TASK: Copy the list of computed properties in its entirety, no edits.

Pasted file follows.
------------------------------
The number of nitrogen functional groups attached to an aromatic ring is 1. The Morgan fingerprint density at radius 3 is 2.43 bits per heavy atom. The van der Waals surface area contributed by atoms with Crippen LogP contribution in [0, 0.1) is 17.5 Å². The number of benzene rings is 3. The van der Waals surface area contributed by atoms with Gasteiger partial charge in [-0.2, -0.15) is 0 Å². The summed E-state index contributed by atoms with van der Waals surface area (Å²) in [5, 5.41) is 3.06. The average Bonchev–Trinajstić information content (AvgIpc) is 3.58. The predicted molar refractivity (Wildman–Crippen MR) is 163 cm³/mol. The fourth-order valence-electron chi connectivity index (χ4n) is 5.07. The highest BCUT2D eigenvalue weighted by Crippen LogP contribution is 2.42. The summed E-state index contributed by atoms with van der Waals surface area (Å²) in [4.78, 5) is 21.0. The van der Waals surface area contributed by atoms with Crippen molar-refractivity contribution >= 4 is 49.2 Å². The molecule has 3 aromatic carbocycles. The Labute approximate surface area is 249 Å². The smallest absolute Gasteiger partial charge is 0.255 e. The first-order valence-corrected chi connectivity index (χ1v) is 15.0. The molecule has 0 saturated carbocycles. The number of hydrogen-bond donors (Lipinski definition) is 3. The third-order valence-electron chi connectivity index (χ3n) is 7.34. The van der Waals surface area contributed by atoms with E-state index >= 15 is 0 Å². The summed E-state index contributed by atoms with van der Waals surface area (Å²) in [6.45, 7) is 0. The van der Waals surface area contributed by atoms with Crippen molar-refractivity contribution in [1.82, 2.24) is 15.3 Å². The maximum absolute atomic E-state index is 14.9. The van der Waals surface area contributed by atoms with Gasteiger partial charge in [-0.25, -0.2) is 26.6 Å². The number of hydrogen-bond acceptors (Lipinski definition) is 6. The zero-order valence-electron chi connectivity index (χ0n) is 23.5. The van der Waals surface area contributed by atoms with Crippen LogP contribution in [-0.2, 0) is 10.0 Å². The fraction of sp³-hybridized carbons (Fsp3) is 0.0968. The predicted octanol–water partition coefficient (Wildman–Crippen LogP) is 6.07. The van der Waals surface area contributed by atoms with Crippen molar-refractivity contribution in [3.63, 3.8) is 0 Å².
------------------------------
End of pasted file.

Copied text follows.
The number of nitrogen functional groups attached to an aromatic ring is 1. The Morgan fingerprint density at radius 3 is 2.43 bits per heavy atom. The van der Waals surface area contributed by atoms with Crippen LogP contribution in [0, 0.1) is 17.5 Å². The number of benzene rings is 3. The van der Waals surface area contributed by atoms with Gasteiger partial charge in [-0.2, -0.15) is 0 Å². The summed E-state index contributed by atoms with van der Waals surface area (Å²) in [5, 5.41) is 3.06. The average Bonchev–Trinajstić information content (AvgIpc) is 3.58. The predicted molar refractivity (Wildman–Crippen MR) is 163 cm³/mol. The fourth-order valence-electron chi connectivity index (χ4n) is 5.07. The highest BCUT2D eigenvalue weighted by Crippen LogP contribution is 2.42. The summed E-state index contributed by atoms with van der Waals surface area (Å²) in [4.78, 5) is 21.0. The van der Waals surface area contributed by atoms with Crippen molar-refractivity contribution >= 4 is 49.2 Å². The molecule has 3 aromatic carbocycles. The Labute approximate surface area is 249 Å². The smallest absolute Gasteiger partial charge is 0.255 e. The first-order valence-corrected chi connectivity index (χ1v) is 15.0. The molecule has 0 saturated carbocycles. The number of hydrogen-bond donors (Lipinski definition) is 3. The third-order valence-electron chi connectivity index (χ3n) is 7.34. The van der Waals surface area contributed by atoms with E-state index >= 15 is 0 Å². The summed E-state index contributed by atoms with van der Waals surface area (Å²) in [6.45, 7) is 0. The van der Waals surface area contributed by atoms with Crippen molar-refractivity contribution in [1.82, 2.24) is 15.3 Å². The maximum absolute atomic E-state index is 14.9. The van der Waals surface area contributed by atoms with Gasteiger partial charge in [-0.25, -0.2) is 26.6 Å². The number of hydrogen-bond acceptors (Lipinski definition) is 6. The zero-order valence-electron chi connectivity index (χ0n) is 23.5. The van der Waals surface area contributed by atoms with Crippen LogP contribution in [-0.2, 0) is 10.0 Å². The fraction of sp³-hybridized carbons (Fsp3) is 0.0968. The predicted octanol–water partition coefficient (Wildman–Crippen LogP) is 6.07. The van der Waals surface area contributed by atoms with Crippen molar-refractivity contribution in [3.63, 3.8) is 0 Å².